Aug. 6, 2013
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I still suspect it is due to the, umm, combinatory power of honours. For example in the first 0-kings run, you have more honours in play, and the 7-point holding AQJ is worth approx 2.5 tricks, depending on K location. In the 4-ace-plus-1-king run, the 7-point holding AKx is worth just 2 tricks.

Also when you have more honours in play, as you have in your first run, spot cards gain value. For example the 4-point KJT combination is worth approx 1.5 tricks, more than the 1+ tricks for the 4-point ATx.
July 19, 2013
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A couple of points. Several years back, when in a simming mode, I built a point count system from scratch and called it Little Jack Points. LJP at (AKQJ) = (6.5, 4.5, 2.5, 1.0) which is close enough to schmoints, but devaluing jacks slightly more. LJP also noted that most honour combinations were worth more than the sum of the individual honours … KQx was worth more than Kxx and Qxx which seems pretty obvious. I seem to recall you might add 0.5 points to most combinations.

A couple of questions. How many sims did you run? I was surprised at how many you needed before you squeezed all the randomness out of the study. Try running the ‘4 Kings’ versus ‘0 Aces’ scenarios again, but for 10X the number you previously used.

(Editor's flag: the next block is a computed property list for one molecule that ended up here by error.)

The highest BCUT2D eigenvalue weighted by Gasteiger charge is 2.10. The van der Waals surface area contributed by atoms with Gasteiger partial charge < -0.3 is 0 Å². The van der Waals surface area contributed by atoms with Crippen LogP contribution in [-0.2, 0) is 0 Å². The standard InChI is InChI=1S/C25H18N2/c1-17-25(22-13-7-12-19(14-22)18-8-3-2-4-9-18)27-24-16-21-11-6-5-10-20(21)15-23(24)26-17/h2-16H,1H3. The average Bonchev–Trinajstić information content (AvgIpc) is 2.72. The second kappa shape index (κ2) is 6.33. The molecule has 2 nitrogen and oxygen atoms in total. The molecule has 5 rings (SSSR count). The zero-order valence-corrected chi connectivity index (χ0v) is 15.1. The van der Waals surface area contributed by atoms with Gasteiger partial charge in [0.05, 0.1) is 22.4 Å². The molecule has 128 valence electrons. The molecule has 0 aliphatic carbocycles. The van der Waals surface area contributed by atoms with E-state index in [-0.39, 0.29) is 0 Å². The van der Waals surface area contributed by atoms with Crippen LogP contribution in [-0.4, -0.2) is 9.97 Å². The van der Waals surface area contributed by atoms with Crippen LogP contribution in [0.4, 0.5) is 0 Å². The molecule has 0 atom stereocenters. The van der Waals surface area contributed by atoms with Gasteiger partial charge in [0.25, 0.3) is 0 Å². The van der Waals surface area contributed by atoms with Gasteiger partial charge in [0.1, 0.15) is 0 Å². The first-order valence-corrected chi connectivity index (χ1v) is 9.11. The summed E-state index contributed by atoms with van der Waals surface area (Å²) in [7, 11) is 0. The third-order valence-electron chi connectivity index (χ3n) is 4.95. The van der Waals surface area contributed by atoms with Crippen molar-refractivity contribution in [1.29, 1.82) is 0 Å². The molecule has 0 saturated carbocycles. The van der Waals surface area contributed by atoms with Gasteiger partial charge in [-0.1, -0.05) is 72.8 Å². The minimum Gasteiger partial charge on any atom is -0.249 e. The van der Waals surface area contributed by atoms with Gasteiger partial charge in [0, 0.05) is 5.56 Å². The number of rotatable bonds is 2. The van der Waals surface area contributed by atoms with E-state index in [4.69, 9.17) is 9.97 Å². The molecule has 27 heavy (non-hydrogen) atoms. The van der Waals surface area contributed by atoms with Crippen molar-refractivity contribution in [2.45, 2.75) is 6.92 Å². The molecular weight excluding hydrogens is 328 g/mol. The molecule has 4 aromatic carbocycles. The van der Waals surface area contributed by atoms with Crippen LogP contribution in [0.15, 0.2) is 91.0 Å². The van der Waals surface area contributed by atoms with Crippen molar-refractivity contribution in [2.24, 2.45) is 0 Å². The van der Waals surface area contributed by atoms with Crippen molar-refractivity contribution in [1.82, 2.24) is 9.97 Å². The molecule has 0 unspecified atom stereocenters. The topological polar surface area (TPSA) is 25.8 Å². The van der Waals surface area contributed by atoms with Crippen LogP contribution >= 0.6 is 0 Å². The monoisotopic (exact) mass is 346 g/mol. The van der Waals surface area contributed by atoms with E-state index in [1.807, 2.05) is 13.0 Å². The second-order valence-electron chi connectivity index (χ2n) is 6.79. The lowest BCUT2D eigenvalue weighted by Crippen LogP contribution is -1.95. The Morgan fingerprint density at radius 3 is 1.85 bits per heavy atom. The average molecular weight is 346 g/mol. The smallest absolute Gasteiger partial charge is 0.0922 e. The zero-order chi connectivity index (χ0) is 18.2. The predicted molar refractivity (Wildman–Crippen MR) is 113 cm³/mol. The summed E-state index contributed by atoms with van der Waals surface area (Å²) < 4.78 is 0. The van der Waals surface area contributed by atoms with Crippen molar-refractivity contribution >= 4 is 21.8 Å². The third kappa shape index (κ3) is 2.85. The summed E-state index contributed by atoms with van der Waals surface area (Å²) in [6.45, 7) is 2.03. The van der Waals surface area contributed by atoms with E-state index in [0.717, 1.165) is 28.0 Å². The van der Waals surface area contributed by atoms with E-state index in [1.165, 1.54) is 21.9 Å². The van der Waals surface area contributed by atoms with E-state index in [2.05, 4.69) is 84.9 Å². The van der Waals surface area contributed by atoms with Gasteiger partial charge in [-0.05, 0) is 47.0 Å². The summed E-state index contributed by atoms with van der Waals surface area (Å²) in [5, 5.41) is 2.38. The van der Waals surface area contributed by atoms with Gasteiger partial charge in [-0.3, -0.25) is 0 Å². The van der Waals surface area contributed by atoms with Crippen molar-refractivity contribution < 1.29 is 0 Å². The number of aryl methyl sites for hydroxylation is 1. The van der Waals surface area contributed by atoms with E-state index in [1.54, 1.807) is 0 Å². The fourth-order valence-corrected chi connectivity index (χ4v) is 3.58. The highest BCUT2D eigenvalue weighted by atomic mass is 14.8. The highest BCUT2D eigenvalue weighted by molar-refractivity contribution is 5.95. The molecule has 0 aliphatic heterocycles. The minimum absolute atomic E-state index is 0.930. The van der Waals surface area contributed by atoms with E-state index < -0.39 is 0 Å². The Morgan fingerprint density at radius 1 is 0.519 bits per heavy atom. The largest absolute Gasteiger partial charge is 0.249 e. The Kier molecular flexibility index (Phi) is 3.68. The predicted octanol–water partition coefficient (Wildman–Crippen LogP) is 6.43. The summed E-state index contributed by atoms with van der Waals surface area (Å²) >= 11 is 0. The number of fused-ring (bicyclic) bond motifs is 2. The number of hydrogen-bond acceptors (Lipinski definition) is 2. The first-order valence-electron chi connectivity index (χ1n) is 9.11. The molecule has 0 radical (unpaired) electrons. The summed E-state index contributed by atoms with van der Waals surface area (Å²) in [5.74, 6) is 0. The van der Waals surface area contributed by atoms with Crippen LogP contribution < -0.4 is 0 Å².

Your analysis ignores honour combinations. You conclude that jacks are not as bad as thought, but the jacks in your study are benefiting (way more than aces, say) from being part of a combination, and the values for the jacks are increased by that circumstance. Values for (more so) queens and (less so) kings will also be goosed somewhat.
July 18, 2013
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Hmmm you really need a poll with multiple choices, or multiple polls. I think you want to know what we would do when opener has 4 spades, and when he hasn't. But unless I'm missing something, we can't answer both questions :-)
July 14, 2013
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No problems re: our written defence, have ever arisen. If in our pre-alert we forget to mention we have a written defence, we're often asked for one. We've had directors suggest we keep one handy. It's certainly a time-saver. The opps are free to adapt a different defence.

The ACBL defensive database includes two options for a Multi defence. Is it a problem that the ACBL does not recommend which option is best?